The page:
Results and Discussion

Nitrogen in shoots of maize plants

An integral part of plant tissue is nitrogen. Impact of combined application of chemical fertilizers and PM substantially upgraded the N concentration of maize plant (Figure 1). It was noticed that treatment T8 (receiving full dosage of mineral fertilizer along with 10 t ha-1 of PM) resulted in highest nitrogen concentration of maize shoot with value of 3.27%. Treatment T7 found next in this regard showing value of 3.08% N in maize shoot. Conversely, lowest N percentage was found in T2 receiving half dosage of mineral source of nitrogen. The numerical value for T2 was 0.99%. It was apparent from the data that treatments receiving combined sources of nutrition performed better than their sole use. Results of many earlier researchers favored these outcomes that combined use of mineral and organic nutritional sources upgraded the mineral composition of maize plant parts (Sial et al., 2000; Bokhtiar and Sakurai, 2005).

 

Phosphorus in shoots of maize plants

Data related to P % of maize shoot was plotted in Figure 2. It was reflected that P % was positively improved by combined application of mineral (fertilizer) and organic (PM) sources of nutrients in maize. Again, T2 receiving half recommended dosage of mineral fertilizers proved inferior among all treatments by resulting in lowest concentration of P (0.14%) in maize shoot. However, T8 (receiving full dosage of mineral fertilizer along with 10 t ha-1 of PM) proved superior in this regard by resulting in highest concentration of P in maize shoot with value of 1% followed by T11 (receiving half dosage of mineral fertilizer along with 10 t ha-1 of PM) having value of 0.88% P. Hence proved, that application of PM in combination with mineral nutritional source was better in terms of improving P % of maize plant. These conclusions are supported by many researchers (Oad et al., 2004; Ahmad et al., 2007).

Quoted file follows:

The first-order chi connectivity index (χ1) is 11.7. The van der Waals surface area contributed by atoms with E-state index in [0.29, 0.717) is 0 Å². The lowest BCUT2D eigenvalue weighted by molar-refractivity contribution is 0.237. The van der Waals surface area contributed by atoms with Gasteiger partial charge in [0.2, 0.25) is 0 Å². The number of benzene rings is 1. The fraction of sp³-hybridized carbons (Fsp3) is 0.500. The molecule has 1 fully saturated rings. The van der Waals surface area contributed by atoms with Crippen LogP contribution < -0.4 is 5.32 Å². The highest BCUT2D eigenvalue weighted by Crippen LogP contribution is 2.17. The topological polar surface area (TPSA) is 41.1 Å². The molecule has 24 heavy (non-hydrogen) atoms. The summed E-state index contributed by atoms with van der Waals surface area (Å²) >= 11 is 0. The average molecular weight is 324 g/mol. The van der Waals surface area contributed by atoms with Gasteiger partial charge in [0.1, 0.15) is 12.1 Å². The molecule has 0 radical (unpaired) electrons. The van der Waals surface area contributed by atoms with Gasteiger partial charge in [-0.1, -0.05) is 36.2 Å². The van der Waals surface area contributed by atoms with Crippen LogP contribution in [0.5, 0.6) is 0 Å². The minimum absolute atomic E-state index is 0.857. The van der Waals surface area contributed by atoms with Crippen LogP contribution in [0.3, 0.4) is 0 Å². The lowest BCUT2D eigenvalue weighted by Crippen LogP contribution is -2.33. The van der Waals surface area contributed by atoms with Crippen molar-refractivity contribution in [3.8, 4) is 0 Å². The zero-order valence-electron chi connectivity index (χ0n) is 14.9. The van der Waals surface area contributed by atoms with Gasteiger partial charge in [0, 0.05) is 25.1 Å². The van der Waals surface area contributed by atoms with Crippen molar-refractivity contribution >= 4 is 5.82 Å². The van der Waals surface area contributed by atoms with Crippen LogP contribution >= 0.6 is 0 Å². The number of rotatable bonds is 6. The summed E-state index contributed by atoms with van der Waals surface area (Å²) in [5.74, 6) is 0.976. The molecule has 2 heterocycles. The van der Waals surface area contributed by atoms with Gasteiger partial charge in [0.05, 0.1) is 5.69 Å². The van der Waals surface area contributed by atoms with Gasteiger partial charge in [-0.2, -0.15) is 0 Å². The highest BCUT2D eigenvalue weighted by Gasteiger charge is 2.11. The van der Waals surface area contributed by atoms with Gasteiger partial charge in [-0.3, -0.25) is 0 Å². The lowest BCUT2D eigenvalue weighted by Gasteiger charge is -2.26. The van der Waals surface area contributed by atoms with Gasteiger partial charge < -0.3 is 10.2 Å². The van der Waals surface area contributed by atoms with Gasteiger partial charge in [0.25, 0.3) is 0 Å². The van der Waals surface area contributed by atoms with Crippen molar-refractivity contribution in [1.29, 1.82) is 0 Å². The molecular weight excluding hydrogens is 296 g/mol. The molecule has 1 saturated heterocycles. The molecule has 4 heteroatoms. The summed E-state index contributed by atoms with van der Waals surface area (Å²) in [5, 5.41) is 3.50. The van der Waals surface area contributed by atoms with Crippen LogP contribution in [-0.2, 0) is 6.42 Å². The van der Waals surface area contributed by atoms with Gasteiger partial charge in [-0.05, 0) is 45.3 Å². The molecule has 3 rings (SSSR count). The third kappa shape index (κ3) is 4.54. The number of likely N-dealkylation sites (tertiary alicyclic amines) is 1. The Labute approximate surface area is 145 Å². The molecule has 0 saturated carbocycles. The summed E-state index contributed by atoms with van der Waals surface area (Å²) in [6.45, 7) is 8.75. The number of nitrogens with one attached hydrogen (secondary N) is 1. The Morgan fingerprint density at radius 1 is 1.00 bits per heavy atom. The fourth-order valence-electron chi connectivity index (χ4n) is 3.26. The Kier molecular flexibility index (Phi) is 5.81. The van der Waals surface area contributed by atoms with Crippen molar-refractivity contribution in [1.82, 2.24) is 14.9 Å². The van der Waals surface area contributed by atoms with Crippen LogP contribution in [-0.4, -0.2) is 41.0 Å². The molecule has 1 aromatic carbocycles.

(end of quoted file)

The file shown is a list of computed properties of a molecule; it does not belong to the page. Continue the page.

Potassium in shoots of maize plants

Efficacy of collective application of chemical fertilizers and PM substantially upon K concentration of maize plant was plotted in Figure 3. Results suggested that lowest K concentration of maize shoot was noticed in T2 (receiving recommended dosage of mineral fertilizer) showing value of 1.84% that was approached to the highest value 2.85% of in T8 receiving full dosage of mineral fertilizer along with 10 t ha-1 of PM. Treatment T11 (receiving half dosage of mineral) found next in this regard showing value of 2.76% K in maize shoot. It was apparent from the data that treatments receiving combined sources of nutrition performed better than their sole use. Outcomes of many earlier researchers also suggested similar findings that combined use of mineral and organic nutritional sources upgraded the mineral composition of maize plant parts (Sial et al., 2000; Bokhtiar and Sakurai, 2005).

 

Nitrogen in roots of maize plants